Bengt Lindqvist, UN Special Rapporteur on Disability
Why disability is a human rights issue and in turn a development issue
As disability describes the barriers faced by people with impairments to equality and justice, and because disabled people are human beings too it is axiomatic that disability is a human rights issue.
And as with all groups who face discrimination and disadvantage it is the recognition of that intrinsic humanity that is essential for equality and justice outcomes and full implementation and protection of human rights.
As the 24th Special Session of the UN World Summit for Social Development and beyond (1 July 200) said: “The ultimate goals of development are to improve living conditions for people and to empower them to participate fully in the economic, political and social arenas.” This development must be achieved for all people, without discrimination.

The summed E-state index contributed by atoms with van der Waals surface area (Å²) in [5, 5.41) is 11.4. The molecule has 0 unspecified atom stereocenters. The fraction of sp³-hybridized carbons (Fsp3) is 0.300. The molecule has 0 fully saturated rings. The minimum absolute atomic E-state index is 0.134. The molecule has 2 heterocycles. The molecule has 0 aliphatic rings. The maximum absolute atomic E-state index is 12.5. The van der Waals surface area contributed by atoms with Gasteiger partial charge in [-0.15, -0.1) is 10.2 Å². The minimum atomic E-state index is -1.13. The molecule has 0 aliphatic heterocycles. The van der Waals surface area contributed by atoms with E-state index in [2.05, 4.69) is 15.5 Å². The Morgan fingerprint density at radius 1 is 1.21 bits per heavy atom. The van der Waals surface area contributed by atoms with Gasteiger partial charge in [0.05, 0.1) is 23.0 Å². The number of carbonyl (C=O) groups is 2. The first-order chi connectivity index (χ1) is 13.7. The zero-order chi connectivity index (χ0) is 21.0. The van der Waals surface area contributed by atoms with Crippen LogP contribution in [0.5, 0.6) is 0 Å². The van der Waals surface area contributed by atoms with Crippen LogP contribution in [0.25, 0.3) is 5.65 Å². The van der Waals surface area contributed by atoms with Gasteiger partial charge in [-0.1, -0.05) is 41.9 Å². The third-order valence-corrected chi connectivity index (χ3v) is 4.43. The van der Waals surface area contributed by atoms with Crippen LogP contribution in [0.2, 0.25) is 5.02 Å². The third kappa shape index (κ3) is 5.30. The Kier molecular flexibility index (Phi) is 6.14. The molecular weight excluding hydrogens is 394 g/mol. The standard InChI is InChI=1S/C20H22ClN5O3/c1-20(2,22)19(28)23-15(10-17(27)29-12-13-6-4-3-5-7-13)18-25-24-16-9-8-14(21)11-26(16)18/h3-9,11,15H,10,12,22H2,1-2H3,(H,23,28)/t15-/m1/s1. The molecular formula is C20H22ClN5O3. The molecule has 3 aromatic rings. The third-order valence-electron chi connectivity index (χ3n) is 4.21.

As has been repeatedly documented, access to full and equal participation in their societies has been denied disabled people in all countries, putting them amongst the poorest of the poor.
In addition their need for income is greater than that of non-disabled people since they need money and assistance to try to live normal lives (Sen, 2004).
Similarly, lack of development and economic growth creates disabled people through malnutrition, poor sanitation, lack of immunisation, poverty, poor health and safety provisions and pollution.
“Overlooking or ignoring the plight of disabled people is not an option that an acceptable theory of justice can have.”
Amartya Sen 2004
From a human rights perspective, development programmes can no longer make excuses for not addressing disability.
To intentionally exclude disability would be a violation of human rights as expressed in several legal instruments that states have ratified.
Rights are indivisible and universal: leaving disabled people out of mainstream systems of development perpetuates discrimination and exclusion.
To read the full text of Disability and a Human Rights Approach to Development cick on one of the links below.